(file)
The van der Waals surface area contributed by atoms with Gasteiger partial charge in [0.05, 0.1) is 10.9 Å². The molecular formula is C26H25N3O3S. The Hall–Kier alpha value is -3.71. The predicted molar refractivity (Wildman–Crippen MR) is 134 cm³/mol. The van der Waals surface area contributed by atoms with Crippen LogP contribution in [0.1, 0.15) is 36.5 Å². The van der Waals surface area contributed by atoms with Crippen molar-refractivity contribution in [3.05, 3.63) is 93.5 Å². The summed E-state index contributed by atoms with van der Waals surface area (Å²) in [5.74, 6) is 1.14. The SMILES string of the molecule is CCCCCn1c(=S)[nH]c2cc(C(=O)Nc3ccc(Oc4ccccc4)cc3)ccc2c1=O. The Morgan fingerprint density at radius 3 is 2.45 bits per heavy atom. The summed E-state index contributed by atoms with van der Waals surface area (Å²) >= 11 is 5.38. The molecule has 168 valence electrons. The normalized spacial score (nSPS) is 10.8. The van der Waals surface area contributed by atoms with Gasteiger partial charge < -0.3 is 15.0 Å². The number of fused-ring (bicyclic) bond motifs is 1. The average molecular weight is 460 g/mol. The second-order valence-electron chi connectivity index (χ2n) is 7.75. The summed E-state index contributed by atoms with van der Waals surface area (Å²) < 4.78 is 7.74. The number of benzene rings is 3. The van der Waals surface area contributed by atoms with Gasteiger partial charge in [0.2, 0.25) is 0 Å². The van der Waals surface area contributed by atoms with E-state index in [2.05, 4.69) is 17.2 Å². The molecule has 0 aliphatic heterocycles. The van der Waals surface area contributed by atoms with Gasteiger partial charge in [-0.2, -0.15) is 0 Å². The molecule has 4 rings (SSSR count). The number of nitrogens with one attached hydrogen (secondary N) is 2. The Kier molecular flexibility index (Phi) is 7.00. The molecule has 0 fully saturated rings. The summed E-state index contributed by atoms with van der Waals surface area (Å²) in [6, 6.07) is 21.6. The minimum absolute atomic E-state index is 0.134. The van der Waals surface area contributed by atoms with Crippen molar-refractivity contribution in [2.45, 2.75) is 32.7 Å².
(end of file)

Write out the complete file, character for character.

The van der Waals surface area contributed by atoms with Gasteiger partial charge in [0.05, 0.1) is 10.9 Å². The molecular formula is C26H25N3O3S. The Hall–Kier alpha value is -3.71. The predicted molar refractivity (Wildman–Crippen MR) is 134 cm³/mol. The van der Waals surface area contributed by atoms with Crippen LogP contribution in [0.1, 0.15) is 36.5 Å². The van der Waals surface area contributed by atoms with Crippen molar-refractivity contribution in [3.05, 3.63) is 93.5 Å². The summed E-state index contributed by atoms with van der Waals surface area (Å²) in [5.74, 6) is 1.14. The SMILES string of the molecule is CCCCCn1c(=S)[nH]c2cc(C(=O)Nc3ccc(Oc4ccccc4)cc3)ccc2c1=O. The Morgan fingerprint density at radius 3 is 2.45 bits per heavy atom. The summed E-state index contributed by atoms with van der Waals surface area (Å²) >= 11 is 5.38. The molecule has 168 valence electrons. The normalized spacial score (nSPS) is 10.8. The van der Waals surface area contributed by atoms with Gasteiger partial charge < -0.3 is 15.0 Å². The number of fused-ring (bicyclic) bond motifs is 1. The average molecular weight is 460 g/mol. The second-order valence-electron chi connectivity index (χ2n) is 7.75. The summed E-state index contributed by atoms with van der Waals surface area (Å²) < 4.78 is 7.74. The number of benzene rings is 3. The van der Waals surface area contributed by atoms with Gasteiger partial charge in [0.2, 0.25) is 0 Å². The van der Waals surface area contributed by atoms with E-state index in [2.05, 4.69) is 17.2 Å². The molecule has 0 aliphatic heterocycles. The van der Waals surface area contributed by atoms with Gasteiger partial charge in [-0.2, -0.15) is 0 Å². The molecule has 4 rings (SSSR count). The number of nitrogens with one attached hydrogen (secondary N) is 2. The Kier molecular flexibility index (Phi) is 7.00. The molecule has 0 fully saturated rings. The summed E-state index contributed by atoms with van der Waals surface area (Å²) in [6, 6.07) is 21.6. The minimum absolute atomic E-state index is 0.134. The van der Waals surface area contributed by atoms with Crippen molar-refractivity contribution in [2.45, 2.75) is 32.7 Å².